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Agassiz Suavis

On December 14, 1873, after a struggle that had taken several days, the great Louis Agassiz, easily the best-known naturalist of his time, died of a stroke in his house in Cambridge, Massachusetts. His colleague on the Harvard faculty, the equally brilliant botanist Asa Gray, apparently had Agassiz’s obituary all written, as if he had been waiting for that moment. His ambivalent tribute to him appeared in The Nation the day after the funeral. Of course, it was no secret around Harvard that there was no love lost between these two men, polar opposites not only physically (Agassiz, a good eater and dedicated drinker of wine, had always towered over the ascetic Gray) but also ideologically. Gray had ushered the American edition of The Origin of Species into print and fought Darwin’s battles in and around Cambridge so effectively that the staunch anti-evolutionist Agassiz was slinking around like a “well-cudgeled dog,” as Gray delightedly reported to his friend Darwin in Kent.

Thus, no one would have expected Gray to join the chorus of the bereaved. The day after the church bells of Boston had rung in honor of the dead Agassiz, Gray described his opponent’s career as a series of missed opportunities. Remembering the multivolume work on fossil fish Agassiz had managed to complete before leaving Switzerland, Gray exclaimed “Would that his subsequent days could have been mainly devoted, as he once or twice essayed to devote them, to the elaboration of these and other unrivaled ichthyological collections!” But, like his mentor Humboldt, Agassiz wanted to be liked, not just by his colleagues but by an entire nation, so much so that he had sold his integrity to the highest bidder, doing shoddy science for public gain, accumulating specimens like crazy without ever pausing to take a closer look. True, “there was never another naturalist so widely personally known” as Agassiz. Reflecting a common attribute applied to Agassiz, Gray, a little man himself, stressed—as so many others had done— Agassiz’s “largeness,” a double-edged compliment if ever there was one. Agassiz’s “largeness” came at a price: his Contributions to the Natural History of the United States of America, planned to include ten volumes, never got beyond the turtles and the jellyfish, a sad memorial, according to Agassiz, “of what science, seconded by zeal and noble patronage, may accomplish, but may by the largeness of plan be unable to complete.”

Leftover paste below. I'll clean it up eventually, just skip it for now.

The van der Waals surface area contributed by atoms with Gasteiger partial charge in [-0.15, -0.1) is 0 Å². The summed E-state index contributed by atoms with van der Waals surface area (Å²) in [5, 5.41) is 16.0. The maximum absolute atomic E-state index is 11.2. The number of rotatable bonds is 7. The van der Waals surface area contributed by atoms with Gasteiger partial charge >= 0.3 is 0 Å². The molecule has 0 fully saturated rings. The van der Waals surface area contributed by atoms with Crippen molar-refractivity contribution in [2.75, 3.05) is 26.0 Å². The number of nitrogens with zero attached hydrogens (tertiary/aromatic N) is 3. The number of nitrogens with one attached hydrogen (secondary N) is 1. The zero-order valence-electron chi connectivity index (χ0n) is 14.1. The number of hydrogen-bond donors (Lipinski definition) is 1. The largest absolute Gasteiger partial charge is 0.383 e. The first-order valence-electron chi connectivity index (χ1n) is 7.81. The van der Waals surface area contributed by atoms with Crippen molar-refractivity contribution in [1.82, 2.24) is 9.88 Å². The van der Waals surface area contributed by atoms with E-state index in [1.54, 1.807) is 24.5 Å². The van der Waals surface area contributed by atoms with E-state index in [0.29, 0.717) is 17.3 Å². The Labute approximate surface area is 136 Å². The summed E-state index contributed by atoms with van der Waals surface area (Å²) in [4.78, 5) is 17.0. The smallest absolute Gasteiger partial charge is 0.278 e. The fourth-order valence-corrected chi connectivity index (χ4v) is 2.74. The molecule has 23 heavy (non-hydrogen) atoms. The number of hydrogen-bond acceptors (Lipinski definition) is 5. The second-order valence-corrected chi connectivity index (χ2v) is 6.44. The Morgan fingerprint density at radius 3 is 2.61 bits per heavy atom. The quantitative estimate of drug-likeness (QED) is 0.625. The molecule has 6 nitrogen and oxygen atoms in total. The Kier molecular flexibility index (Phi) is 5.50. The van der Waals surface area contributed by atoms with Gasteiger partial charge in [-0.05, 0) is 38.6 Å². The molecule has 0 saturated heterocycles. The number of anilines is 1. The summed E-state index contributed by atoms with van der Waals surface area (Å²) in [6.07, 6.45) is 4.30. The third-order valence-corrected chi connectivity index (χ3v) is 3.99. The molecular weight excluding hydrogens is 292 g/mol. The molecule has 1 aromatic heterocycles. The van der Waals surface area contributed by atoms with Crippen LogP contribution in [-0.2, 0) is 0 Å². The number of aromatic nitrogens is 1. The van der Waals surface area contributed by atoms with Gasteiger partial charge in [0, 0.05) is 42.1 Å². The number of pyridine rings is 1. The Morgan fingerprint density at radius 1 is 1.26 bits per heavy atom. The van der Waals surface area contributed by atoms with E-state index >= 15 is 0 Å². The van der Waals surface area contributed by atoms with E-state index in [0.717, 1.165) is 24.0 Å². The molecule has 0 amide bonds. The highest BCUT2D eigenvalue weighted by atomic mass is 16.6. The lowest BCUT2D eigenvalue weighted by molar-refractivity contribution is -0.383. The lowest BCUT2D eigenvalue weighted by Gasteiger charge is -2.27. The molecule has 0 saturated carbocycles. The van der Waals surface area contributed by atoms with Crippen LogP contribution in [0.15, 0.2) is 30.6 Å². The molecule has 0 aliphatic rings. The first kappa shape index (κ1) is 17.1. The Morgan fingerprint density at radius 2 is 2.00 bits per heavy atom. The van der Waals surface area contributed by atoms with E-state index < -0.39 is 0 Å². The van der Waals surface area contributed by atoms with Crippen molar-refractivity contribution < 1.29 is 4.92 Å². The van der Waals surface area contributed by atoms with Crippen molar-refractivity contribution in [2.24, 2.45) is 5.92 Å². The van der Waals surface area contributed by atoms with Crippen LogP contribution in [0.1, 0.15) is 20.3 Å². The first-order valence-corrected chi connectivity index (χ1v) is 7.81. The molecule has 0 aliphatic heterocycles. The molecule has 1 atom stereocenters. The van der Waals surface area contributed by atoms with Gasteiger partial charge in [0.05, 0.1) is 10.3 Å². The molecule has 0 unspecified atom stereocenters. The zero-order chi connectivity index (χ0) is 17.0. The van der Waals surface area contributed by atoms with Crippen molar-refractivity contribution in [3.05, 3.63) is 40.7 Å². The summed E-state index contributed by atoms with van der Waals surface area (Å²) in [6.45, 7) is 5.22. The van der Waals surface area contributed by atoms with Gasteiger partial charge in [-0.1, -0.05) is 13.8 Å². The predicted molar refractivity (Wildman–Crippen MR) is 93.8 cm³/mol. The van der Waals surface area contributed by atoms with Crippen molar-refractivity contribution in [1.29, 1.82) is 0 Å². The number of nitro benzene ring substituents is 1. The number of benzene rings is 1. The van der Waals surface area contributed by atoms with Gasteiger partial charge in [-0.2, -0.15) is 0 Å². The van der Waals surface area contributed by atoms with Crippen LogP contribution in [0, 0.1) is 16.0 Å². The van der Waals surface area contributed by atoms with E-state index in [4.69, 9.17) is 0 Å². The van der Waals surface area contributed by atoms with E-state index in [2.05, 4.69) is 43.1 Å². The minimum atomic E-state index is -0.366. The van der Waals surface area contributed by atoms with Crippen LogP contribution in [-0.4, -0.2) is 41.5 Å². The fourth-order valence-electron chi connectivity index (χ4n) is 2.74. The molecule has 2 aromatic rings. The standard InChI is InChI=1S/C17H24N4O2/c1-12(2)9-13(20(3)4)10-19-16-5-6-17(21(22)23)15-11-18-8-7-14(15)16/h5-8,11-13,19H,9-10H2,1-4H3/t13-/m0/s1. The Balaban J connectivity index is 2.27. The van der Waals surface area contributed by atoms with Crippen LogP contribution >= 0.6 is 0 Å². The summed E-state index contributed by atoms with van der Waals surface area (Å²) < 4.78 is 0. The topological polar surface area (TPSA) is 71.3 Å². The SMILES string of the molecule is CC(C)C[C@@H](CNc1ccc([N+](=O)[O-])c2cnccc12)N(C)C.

As Gray saw it, Agassiz had been so busy acting the scientist that he had stopped being one. “Our ideal naturalist,” said Gray, referring to the Scottish botanist now remembered as the initiator of modern particle theory, “would be a cross between Robert Brown,” unknown to even the best-educated of his own countrymen, and the flamboyant Professor Agassiz, who was “known and read of all men” (as St. Paul said about the early Christians at Corinth). Gray knew such a fusion was unlikely to happen in real life. “Naturalists capable of large, original researches are few,” he lamented, “and always likely to be overtasked.” In doing too many things at once, Agassiz had not done one thing well enough.

Gray’s post-mortem reflection on Agassiz goes beyond the petty feuds of the time, foreshadowing the dilemma in which scientists still find themselves today—whether to work to be “known and read of all men” or to pursue their trade in dedicated obscurity. Gray might have wanted to think of himself as the “Robert Brown” of American botany. Nevertheless, one finds both envy and more than a touch of melancholy in his tribute to Agassiz’s “largeness.” At the end of his essay, Gray left his readers with the image of a colorful little plant which he had once (perhaps rather improbably) named after his "large" former friend and later opponent, the sweet-scented Agassizia suavis (known today as Gaillardia suavis or “perfumeball”). In retrospect, in Gray's now-jaundiced view, the plant’s southern habitat, the home of former slaveholders, might have made it an appropriate choice to bear the name of the racist Agassiz. By the same token, it is also possible that the great Agassiz, climber of mountain peaks, dredger of oceans, describer of jellyfish, had, in death, reminded Dr. Gray of something else, something he had almost forgotten during in the twenty-or-so years he had sparred with his colleague: that there are moments in life when all-our-wanting-to-know and wanting-to-hold and wanting-to-win gets contracted into a single powerful sensation, the moment maybe when we see something beautiful, the moment when we kneel down and take in, as if for the first time, the unexpectedly sweet smell of a small flower.

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